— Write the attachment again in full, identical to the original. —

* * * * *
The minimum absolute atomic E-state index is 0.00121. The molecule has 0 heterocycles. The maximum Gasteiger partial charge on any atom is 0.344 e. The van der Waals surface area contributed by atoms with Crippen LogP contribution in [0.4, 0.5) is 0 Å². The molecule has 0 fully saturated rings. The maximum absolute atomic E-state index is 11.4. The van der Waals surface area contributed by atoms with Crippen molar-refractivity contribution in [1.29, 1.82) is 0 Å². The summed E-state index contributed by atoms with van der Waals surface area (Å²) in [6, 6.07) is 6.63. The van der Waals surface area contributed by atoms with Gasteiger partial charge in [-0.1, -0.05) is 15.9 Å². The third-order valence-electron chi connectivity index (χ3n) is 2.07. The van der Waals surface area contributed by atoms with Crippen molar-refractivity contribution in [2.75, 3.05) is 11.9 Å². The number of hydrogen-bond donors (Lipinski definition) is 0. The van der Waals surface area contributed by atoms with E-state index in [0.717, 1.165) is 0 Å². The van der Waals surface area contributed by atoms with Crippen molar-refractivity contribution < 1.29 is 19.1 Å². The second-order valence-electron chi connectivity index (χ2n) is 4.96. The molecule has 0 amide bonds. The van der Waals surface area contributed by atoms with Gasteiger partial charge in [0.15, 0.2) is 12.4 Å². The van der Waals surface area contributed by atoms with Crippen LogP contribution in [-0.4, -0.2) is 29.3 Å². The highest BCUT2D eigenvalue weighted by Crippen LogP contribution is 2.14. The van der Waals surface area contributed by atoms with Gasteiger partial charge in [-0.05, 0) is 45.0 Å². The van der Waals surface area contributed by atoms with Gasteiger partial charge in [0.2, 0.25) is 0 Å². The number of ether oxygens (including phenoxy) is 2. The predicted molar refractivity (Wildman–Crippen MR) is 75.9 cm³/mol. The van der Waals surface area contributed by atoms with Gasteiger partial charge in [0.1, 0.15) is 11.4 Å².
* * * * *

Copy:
The minimum absolute atomic E-state index is 0.00121. The molecule has 0 heterocycles. The maximum Gasteiger partial charge on any atom is 0.344 e. The van der Waals surface area contributed by atoms with Crippen LogP contribution in [0.4, 0.5) is 0 Å². The molecule has 0 fully saturated rings. The maximum absolute atomic E-state index is 11.4. The van der Waals surface area contributed by atoms with Crippen molar-refractivity contribution in [1.29, 1.82) is 0 Å². The summed E-state index contributed by atoms with van der Waals surface area (Å²) in [6, 6.07) is 6.63. The van der Waals surface area contributed by atoms with Gasteiger partial charge in [-0.1, -0.05) is 15.9 Å². The third-order valence-electron chi connectivity index (χ3n) is 2.07. The van der Waals surface area contributed by atoms with Crippen molar-refractivity contribution in [2.75, 3.05) is 11.9 Å². The number of hydrogen-bond donors (Lipinski definition) is 0. The van der Waals surface area contributed by atoms with E-state index in [0.717, 1.165) is 0 Å². The van der Waals surface area contributed by atoms with Crippen molar-refractivity contribution < 1.29 is 19.1 Å². The second-order valence-electron chi connectivity index (χ2n) is 4.96. The molecule has 0 amide bonds. The van der Waals surface area contributed by atoms with Gasteiger partial charge in [0.15, 0.2) is 12.4 Å². The van der Waals surface area contributed by atoms with Crippen LogP contribution in [-0.4, -0.2) is 29.3 Å². The highest BCUT2D eigenvalue weighted by Crippen LogP contribution is 2.14. The van der Waals surface area contributed by atoms with Gasteiger partial charge in [-0.05, 0) is 45.0 Å². The van der Waals surface area contributed by atoms with Gasteiger partial charge in [0.2, 0.25) is 0 Å². The number of ether oxygens (including phenoxy) is 2. The predicted molar refractivity (Wildman–Crippen MR) is 75.9 cm³/mol. The van der Waals surface area contributed by atoms with Gasteiger partial charge in [0.1, 0.15) is 11.4 Å².